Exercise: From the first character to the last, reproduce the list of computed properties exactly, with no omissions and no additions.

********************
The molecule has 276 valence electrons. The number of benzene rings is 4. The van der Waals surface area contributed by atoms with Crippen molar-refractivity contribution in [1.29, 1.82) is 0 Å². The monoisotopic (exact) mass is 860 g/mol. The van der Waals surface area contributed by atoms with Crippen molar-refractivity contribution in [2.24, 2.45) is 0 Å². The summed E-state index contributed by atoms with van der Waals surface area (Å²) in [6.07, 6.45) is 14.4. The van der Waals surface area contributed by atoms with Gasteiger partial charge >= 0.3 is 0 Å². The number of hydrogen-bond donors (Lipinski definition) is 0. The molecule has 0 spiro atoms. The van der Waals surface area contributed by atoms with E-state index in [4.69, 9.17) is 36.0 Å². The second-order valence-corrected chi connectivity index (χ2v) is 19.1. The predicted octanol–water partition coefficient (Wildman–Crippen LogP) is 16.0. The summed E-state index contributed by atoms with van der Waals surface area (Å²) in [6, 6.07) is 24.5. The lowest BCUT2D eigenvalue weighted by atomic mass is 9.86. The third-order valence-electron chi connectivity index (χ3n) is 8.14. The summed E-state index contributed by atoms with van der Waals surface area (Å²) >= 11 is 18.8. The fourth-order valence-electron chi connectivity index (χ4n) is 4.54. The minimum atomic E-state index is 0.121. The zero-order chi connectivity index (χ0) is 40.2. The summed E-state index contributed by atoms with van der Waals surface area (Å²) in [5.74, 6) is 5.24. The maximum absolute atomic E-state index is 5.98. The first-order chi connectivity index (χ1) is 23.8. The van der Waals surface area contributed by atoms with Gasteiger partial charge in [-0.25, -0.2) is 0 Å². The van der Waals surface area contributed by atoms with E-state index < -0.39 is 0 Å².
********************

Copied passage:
The molecule has 276 valence electrons. The number of benzene rings is 4. The van der Waals surface area contributed by atoms with Crippen molar-refractivity contribution in [1.29, 1.82) is 0 Å². The monoisotopic (exact) mass is 860 g/mol. The van der Waals surface area contributed by atoms with Crippen molar-refractivity contribution in [2.24, 2.45) is 0 Å². The summed E-state index contributed by atoms with van der Waals surface area (Å²) in [6.07, 6.45) is 14.4. The van der Waals surface area contributed by atoms with Gasteiger partial charge >= 0.3 is 0 Å². The number of hydrogen-bond donors (Lipinski definition) is 0. The molecule has 0 spiro atoms. The van der Waals surface area contributed by atoms with E-state index in [4.69, 9.17) is 36.0 Å². The second-order valence-corrected chi connectivity index (χ2v) is 19.1. The predicted octanol–water partition coefficient (Wildman–Crippen LogP) is 16.0. The summed E-state index contributed by atoms with van der Waals surface area (Å²) in [6, 6.07) is 24.5. The lowest BCUT2D eigenvalue weighted by atomic mass is 9.86. The third-order valence-electron chi connectivity index (χ3n) is 8.14. The summed E-state index contributed by atoms with van der Waals surface area (Å²) >= 11 is 18.8. The fourth-order valence-electron chi connectivity index (χ4n) is 4.54. The minimum atomic E-state index is 0.121. The zero-order chi connectivity index (χ0) is 40.2. The summed E-state index contributed by atoms with van der Waals surface area (Å²) in [5.74, 6) is 5.24. The maximum absolute atomic E-state index is 5.98. The first-order chi connectivity index (χ1) is 23.8. The van der Waals surface area contributed by atoms with Gasteiger partial charge in [-0.25, -0.2) is 0 Å². The van der Waals surface area contributed by atoms with E-state index < -0.39 is 0 Å².